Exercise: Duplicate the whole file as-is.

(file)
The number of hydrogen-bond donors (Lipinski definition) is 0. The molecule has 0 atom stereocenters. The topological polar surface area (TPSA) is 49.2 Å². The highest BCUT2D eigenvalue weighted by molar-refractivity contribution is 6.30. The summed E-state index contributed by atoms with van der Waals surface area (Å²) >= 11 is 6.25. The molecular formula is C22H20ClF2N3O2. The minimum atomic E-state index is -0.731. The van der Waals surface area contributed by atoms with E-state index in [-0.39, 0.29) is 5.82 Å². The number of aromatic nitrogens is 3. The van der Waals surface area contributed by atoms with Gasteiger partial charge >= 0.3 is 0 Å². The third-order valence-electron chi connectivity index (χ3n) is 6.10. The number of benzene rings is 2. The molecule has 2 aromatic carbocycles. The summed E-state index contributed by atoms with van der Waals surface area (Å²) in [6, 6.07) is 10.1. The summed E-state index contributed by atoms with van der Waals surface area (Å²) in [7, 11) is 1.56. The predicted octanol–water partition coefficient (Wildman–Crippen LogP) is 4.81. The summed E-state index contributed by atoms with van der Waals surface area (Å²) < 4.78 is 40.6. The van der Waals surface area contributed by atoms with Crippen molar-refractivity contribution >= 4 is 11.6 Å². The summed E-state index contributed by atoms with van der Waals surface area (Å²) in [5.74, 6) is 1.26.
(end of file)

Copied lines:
The number of hydrogen-bond donors (Lipinski definition) is 0. The molecule has 0 atom stereocenters. The topological polar surface area (TPSA) is 49.2 Å². The highest BCUT2D eigenvalue weighted by molar-refractivity contribution is 6.30. The summed E-state index contributed by atoms with van der Waals surface area (Å²) >= 11 is 6.25. The molecular formula is C22H20ClF2N3O2. The minimum atomic E-state index is -0.731. The van der Waals surface area contributed by atoms with E-state index in [-0.39, 0.29) is 5.82 Å². The number of aromatic nitrogens is 3. The van der Waals surface area contributed by atoms with Gasteiger partial charge >= 0.3 is 0 Å². The third-order valence-electron chi connectivity index (χ3n) is 6.10. The number of benzene rings is 2. The molecule has 2 aromatic carbocycles. The summed E-state index contributed by atoms with van der Waals surface area (Å²) in [6, 6.07) is 10.1. The summed E-state index contributed by atoms with van der Waals surface area (Å²) in [7, 11) is 1.56. The predicted octanol–water partition coefficient (Wildman–Crippen LogP) is 4.81. The summed E-state index contributed by atoms with van der Waals surface area (Å²) < 4.78 is 40.6. The van der Waals surface area contributed by atoms with Crippen molar-refractivity contribution >= 4 is 11.6 Å². The summed E-state index contributed by atoms with van der Waals surface area (Å²) in [5.74, 6) is 1.26.